Wednesday, May 14, 2008

Desert Theological Seminary

Chapter Two of Galatians is very interesting in that we find Paul comparing the gospel that he had been preaching with the gospel that the apostles had been preaching to see if they were the same. Remember that Paul had not sat under anyone, but had received his training at Desert Theological Seminary. Let’s look at Galatians 2:1, “Then fourteen years after I went up again to Jerusalem with Barnabas, and took Titus with me also.” “Then after fourteen years” means that Paul had not been there since his last visit in 2:18. We do know that Paul did return to Jerusalem with the collection for the saints in Acts 11:27-30, but because he did not meet with the apostles at that time; he did not refer to it here.

Many feel that this occasion was the same occasion as recorded in Acts 15 with the Jerusalem Council. That being the case, Titus was exhibit A at the council meeting that the Gentiles were being saved. He was an uncircumcised Gentile that had been saved by the grace of God without having been circumcised or come under the Mosaic Law.

Notice v.2, “And I went up by revelation, and communicated unto them that gospel which I preach among the Gentiles, but privately to them which were of reputation, lest by any means I should run, or had run, in vain.” Again, Paul wanted to make sure that the revelation that he had received while at DTS (Desert Theological Seminary) about grace was the same as that of the apostles. If circumcision and law were required for salvation, Paul had been preaching the wrong gospel.

Notice v.3, “But neither Titus, who was with me, being a Greek, was compelled to be circumcised:” Of course the end result of the council in Jerusalem was that circumcision and coming under the Mosaic Law were not required for conversion. Cf. Timothy in Acts 16:3. His mother was a Jew, while Titus was all Gentile.

Notice vv.4-5, “And that because of false brethren unawares brought in, who came in privily to spy out our liberty which we have in Christ Jesus, that they might bring us into bondage: To whom we gave place by subjection, no, not for an hour; that the truth of the gospel might continue with you.” The false brethren spoken of here are those who had questioned the “liberty” of the believers at Antioch. In other words, Paul didn’t give these guys the time of day.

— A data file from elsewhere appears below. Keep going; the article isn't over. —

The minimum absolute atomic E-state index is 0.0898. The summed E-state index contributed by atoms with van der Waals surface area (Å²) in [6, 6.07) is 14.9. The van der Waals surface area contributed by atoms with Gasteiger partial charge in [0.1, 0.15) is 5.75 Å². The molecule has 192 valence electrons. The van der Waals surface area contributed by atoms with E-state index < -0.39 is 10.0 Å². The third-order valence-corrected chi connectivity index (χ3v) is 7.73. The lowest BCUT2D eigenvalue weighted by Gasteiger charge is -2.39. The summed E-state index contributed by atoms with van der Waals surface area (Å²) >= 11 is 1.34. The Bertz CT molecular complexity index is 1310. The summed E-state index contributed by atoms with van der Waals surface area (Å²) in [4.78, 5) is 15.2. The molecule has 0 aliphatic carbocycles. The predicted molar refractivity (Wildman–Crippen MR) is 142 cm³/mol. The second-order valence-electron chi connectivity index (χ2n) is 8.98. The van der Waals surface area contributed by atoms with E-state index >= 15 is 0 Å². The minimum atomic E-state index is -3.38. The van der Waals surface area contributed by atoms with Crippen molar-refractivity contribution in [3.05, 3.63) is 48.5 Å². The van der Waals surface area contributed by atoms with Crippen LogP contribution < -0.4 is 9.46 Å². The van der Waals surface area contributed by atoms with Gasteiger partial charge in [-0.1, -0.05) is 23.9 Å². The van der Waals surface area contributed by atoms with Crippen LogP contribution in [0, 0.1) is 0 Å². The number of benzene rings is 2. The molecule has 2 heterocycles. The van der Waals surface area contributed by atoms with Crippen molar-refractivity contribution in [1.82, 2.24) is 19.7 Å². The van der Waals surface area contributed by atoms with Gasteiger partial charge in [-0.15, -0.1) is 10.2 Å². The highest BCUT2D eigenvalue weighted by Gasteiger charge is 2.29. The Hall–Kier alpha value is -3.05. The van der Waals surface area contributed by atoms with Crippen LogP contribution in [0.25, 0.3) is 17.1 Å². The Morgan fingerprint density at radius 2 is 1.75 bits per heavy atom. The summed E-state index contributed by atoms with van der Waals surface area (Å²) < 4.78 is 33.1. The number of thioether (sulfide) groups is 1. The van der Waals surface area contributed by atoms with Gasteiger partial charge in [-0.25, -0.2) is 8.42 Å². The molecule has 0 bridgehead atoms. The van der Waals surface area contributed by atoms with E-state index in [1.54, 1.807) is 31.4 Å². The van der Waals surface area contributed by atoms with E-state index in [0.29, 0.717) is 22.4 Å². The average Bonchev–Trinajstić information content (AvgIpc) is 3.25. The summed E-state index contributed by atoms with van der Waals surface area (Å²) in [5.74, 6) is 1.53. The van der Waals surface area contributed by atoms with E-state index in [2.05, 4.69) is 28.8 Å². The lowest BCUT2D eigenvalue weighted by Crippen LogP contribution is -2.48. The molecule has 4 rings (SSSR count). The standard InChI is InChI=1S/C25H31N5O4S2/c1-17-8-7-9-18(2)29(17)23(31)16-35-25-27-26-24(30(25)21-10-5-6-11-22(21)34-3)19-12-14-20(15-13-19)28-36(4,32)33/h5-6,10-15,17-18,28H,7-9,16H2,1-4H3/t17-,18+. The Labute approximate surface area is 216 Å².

In Paul’s ministry, he had met a lot of these guys. He spoke of them in 2 Corinthians 11:26 when he said, “in journeys often, in perils of waters, in perils of robbers, in perils of my own countrymen, in perils of the Gentiles, in perils in the city, in perils in the wilderness, in perils in the sea, in perils among false brethren;”

Make no mistake about it. They are still around today. Peter spoke of them in 2 Peter 2:1-3 when he said, “But there were false prophets also among the people, even as there shall be false teachers among you, who privily shall bring in damnable heresies, even denying the Lord that bought them, and bring upon themselves swift destruction. And many shall follow their pernicious ways; by reason of whom the way of truth shall be evil spoken of. And through covetousness shall they with feigned words make merchandise of you: whose judgment now of a long time lingereth not, and their damnation slumbereth not.”

What is our liberty? No more bondage to the Law (3:25, 5:1, 4:9)! In contrast to the two commands of Christ, (love the Lord your God with all of your heart, soul, and mind and your neighbor as yourself), the Pharisees had developed a system of 613 laws, 365 negative commands and 248 positive laws...By the time Christ came it had produced a heartless, cold, and arrogant brand of righteousness. As such, it contained at least ten tragic flaws. (1) New laws continually need to be invented for new situations. (2) Accountability to God is replaced by accountability to men. (3) It reduces a person's ability to personally discern. (4) It creates a judgmental spirit. (5) The Pharisees confused personal preferences with divine law. (6) It produces inconsistencies. (7) It created a false standard of righteousness. (8) It became a burden to the Jews. (9) It was strictly external. (10) It was rejected by Christ.

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